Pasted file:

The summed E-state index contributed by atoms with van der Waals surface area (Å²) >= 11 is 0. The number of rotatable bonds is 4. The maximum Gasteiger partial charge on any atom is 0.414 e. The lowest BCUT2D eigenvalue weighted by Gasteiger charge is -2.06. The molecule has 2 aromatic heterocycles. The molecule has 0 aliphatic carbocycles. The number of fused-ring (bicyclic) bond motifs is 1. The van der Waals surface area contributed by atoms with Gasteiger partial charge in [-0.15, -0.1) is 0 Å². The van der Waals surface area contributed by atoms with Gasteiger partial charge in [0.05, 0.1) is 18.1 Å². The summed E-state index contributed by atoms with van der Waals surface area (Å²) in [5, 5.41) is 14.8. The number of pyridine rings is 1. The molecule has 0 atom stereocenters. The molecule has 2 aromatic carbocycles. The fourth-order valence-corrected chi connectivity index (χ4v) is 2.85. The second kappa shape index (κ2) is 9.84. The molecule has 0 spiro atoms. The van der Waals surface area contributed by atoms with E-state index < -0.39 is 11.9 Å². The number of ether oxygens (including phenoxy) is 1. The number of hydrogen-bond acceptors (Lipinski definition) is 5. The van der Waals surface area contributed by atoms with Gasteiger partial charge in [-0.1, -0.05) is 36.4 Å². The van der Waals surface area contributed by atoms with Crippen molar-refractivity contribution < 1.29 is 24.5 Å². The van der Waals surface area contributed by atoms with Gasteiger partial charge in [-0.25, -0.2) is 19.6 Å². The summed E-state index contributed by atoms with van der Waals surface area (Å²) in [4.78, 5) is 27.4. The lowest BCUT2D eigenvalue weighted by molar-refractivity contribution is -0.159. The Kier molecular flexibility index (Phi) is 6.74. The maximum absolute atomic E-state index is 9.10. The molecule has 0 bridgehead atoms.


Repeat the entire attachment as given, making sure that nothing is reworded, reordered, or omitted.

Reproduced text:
The summed E-state index contributed by atoms with van der Waals surface area (Å²) >= 11 is 0. The number of rotatable bonds is 4. The maximum Gasteiger partial charge on any atom is 0.414 e. The lowest BCUT2D eigenvalue weighted by Gasteiger charge is -2.06. The molecule has 2 aromatic heterocycles. The molecule has 0 aliphatic carbocycles. The number of fused-ring (bicyclic) bond motifs is 1. The van der Waals surface area contributed by atoms with Gasteiger partial charge in [-0.15, -0.1) is 0 Å². The van der Waals surface area contributed by atoms with Gasteiger partial charge in [0.05, 0.1) is 18.1 Å². The summed E-state index contributed by atoms with van der Waals surface area (Å²) in [5, 5.41) is 14.8. The number of pyridine rings is 1. The molecule has 0 atom stereocenters. The molecule has 2 aromatic carbocycles. The fourth-order valence-corrected chi connectivity index (χ4v) is 2.85. The second kappa shape index (κ2) is 9.84. The molecule has 0 spiro atoms. The van der Waals surface area contributed by atoms with E-state index < -0.39 is 11.9 Å². The number of ether oxygens (including phenoxy) is 1. The number of hydrogen-bond acceptors (Lipinski definition) is 5. The van der Waals surface area contributed by atoms with Gasteiger partial charge in [-0.1, -0.05) is 36.4 Å². The van der Waals surface area contributed by atoms with Crippen molar-refractivity contribution < 1.29 is 24.5 Å². The van der Waals surface area contributed by atoms with Gasteiger partial charge in [-0.25, -0.2) is 19.6 Å². The summed E-state index contributed by atoms with van der Waals surface area (Å²) in [4.78, 5) is 27.4. The lowest BCUT2D eigenvalue weighted by molar-refractivity contribution is -0.159. The Kier molecular flexibility index (Phi) is 6.74. The maximum absolute atomic E-state index is 9.10. The molecule has 0 bridgehead atoms.